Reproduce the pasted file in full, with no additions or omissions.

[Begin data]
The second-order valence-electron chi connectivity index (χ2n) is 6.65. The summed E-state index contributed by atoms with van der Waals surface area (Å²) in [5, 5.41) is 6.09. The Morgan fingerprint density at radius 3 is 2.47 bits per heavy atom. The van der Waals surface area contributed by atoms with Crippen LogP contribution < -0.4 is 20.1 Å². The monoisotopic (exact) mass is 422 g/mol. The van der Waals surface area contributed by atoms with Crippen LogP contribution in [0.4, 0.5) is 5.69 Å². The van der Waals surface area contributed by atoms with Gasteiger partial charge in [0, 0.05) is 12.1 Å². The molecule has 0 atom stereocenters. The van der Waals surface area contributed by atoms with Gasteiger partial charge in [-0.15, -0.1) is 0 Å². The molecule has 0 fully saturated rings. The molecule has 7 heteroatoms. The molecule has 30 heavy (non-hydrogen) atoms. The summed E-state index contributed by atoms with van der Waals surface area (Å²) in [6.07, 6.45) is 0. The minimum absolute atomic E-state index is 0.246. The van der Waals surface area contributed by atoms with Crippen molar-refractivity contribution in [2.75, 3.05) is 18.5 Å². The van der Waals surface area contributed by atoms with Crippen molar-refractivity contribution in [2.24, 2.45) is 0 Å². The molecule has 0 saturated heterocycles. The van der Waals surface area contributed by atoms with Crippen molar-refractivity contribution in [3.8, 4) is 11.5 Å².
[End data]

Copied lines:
The second-order valence-electron chi connectivity index (χ2n) is 6.65. The summed E-state index contributed by atoms with van der Waals surface area (Å²) in [5, 5.41) is 6.09. The Morgan fingerprint density at radius 3 is 2.47 bits per heavy atom. The van der Waals surface area contributed by atoms with Crippen LogP contribution < -0.4 is 20.1 Å². The monoisotopic (exact) mass is 422 g/mol. The van der Waals surface area contributed by atoms with Crippen LogP contribution in [0.4, 0.5) is 5.69 Å². The van der Waals surface area contributed by atoms with Gasteiger partial charge in [0, 0.05) is 12.1 Å². The molecule has 0 atom stereocenters. The van der Waals surface area contributed by atoms with Gasteiger partial charge in [-0.15, -0.1) is 0 Å². The molecule has 0 fully saturated rings. The molecule has 7 heteroatoms. The molecule has 30 heavy (non-hydrogen) atoms. The summed E-state index contributed by atoms with van der Waals surface area (Å²) in [6.07, 6.45) is 0. The minimum absolute atomic E-state index is 0.246. The van der Waals surface area contributed by atoms with Crippen molar-refractivity contribution in [2.75, 3.05) is 18.5 Å². The van der Waals surface area contributed by atoms with Crippen molar-refractivity contribution in [2.24, 2.45) is 0 Å². The molecule has 0 saturated heterocycles. The van der Waals surface area contributed by atoms with Crippen molar-refractivity contribution in [3.8, 4) is 11.5 Å².